No one would dispute that the United States is a deeply and divided country. Beyond that, however, it’s difficult to reduce into one sentence what the electorate was saying on Nov. 3. My best try was that it was a defeat, albeit a close one, for President Trump—but not for the Republican Party, which fared remarkably well.
The GOP has held onto, at least so far, all 166 of their incumbent House members seeking reelection. The party is now on track for a net gain of at least eight seats, probably a bit higher given that eight more seats are still uncalled. Democrats have nailed down just 222 seats, the narrowest majority they have had since the 78th Congress in 1943-1945.
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In the Senate, Republicans kept incumbent losses down to just two seats, with two more from Georgia left to be determined in the Jan. 5 runoffs.
A Republican House member who shall go unnamed for obvious reasons, put it much more succinctly to me. “Don’t be an a**hole and don’t be a socialist,” was his takeaway from Election Day. You're all surrounded sub indo download.
To be sure, the splits were narrow. Just 52.8 percent of voters cast their ballots against Trump (51 percent for Biden, just under 2 percent for others), while in the House, 49.6 percent cast their ballots either for Republicans for Congress, or for someone other than the Democrat.
It has long been the case that hate is a stronger motivator in politics than love. If I were a candidate for office, I’d much rather have voters hating my opponent than loving me (although both would be even better). But we are in a period of negative partisanship, an idea popularized by Emory University political scientist Alan Abramowitz that many partisans are driven more by hatred of the other party than affinity toward their own.
Much of the smartest nonpartisan public-opinion research around comes from two think tanks, the Pew Research Center and the Public Religion Research Institute. The latter issued a report last month demonstrating just how far things have plummeted in what passes for political discourse in this country. According to the PRRI:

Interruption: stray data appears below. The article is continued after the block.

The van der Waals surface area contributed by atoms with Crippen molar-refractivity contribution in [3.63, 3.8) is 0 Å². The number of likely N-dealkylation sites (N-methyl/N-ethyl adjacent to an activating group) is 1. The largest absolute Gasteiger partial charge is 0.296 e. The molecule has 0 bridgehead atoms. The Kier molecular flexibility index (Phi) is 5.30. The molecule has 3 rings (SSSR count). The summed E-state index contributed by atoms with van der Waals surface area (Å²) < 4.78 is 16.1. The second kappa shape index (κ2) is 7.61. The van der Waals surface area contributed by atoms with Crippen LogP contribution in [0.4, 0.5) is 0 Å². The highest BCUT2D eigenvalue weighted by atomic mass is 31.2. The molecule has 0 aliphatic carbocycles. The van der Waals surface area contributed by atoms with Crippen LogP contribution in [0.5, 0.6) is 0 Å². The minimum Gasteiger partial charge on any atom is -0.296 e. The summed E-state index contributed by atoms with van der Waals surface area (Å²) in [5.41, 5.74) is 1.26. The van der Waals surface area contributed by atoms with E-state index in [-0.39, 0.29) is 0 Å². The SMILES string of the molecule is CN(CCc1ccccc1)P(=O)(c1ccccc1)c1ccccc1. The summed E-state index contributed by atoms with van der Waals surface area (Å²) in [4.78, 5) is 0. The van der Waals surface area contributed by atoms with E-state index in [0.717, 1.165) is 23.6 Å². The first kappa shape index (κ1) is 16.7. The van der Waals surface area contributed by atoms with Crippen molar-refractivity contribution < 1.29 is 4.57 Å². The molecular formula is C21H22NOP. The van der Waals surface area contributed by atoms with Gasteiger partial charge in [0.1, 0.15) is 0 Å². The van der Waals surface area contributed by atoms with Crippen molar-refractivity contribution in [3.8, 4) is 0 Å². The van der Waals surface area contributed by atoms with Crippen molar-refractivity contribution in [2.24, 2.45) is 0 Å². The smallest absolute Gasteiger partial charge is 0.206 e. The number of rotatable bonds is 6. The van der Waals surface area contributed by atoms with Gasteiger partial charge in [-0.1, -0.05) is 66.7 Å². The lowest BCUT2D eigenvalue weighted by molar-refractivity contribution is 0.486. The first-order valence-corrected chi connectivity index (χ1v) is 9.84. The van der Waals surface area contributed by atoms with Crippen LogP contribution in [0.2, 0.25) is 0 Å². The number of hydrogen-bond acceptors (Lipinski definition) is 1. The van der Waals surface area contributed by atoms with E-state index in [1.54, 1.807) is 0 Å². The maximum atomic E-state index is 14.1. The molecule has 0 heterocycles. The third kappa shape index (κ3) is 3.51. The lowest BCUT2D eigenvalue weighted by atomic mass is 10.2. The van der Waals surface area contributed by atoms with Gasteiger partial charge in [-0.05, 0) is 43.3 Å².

A similarly disconcerting finding by Pew shows that “55 percent of Republicans say Democrats are ‘more immoral’ when compared with other Americans; 47 percent of Democrats say the same about Republicans. Three years ago, 47 percent of Republicans and 35 percent of Democrats said members of the other party were less moral than other people.”
Of course, at a time when there is so little ticket-splitting, what people in the opposite party think of you is less important, but it provides clues regarding stereotypes and potential problems among swing voters. After all, independents, late-deciders, and a few defectors from one party to the other can be the difference between victory and defeat.
Those House and Senate members in competitive states and districts are at the mercy of the rhetoric of the most extreme members of their party. While “defund the police” may seem to be a perfectly innocent suggestion among members of the “Squad” or others in the progressive community, it can be (and indeed was) toxic for some Democrats in tough districts. Similarly, some rhetoric on the right that sounds racist and intolerant to many voters can translate into defeat for Republicans in swing states and districts who have to answer for the more extreme members of their conferences—guilt by association.
The funny thing about undecided voters is they don’t often split down the middle. Indeed, when undecideds do decide, it can lead to unexpected results. This year, while late-breaking voters shaved a few points off of Biden’s total, they tanked Democratic candidates up and down the ballot. The question is whether Democratic leadership can do something about it. It is a lesson that Republicans should learn as well. Words and messages have consequences. Even if it’s not in your state or district, they can change outcomes.
They just did.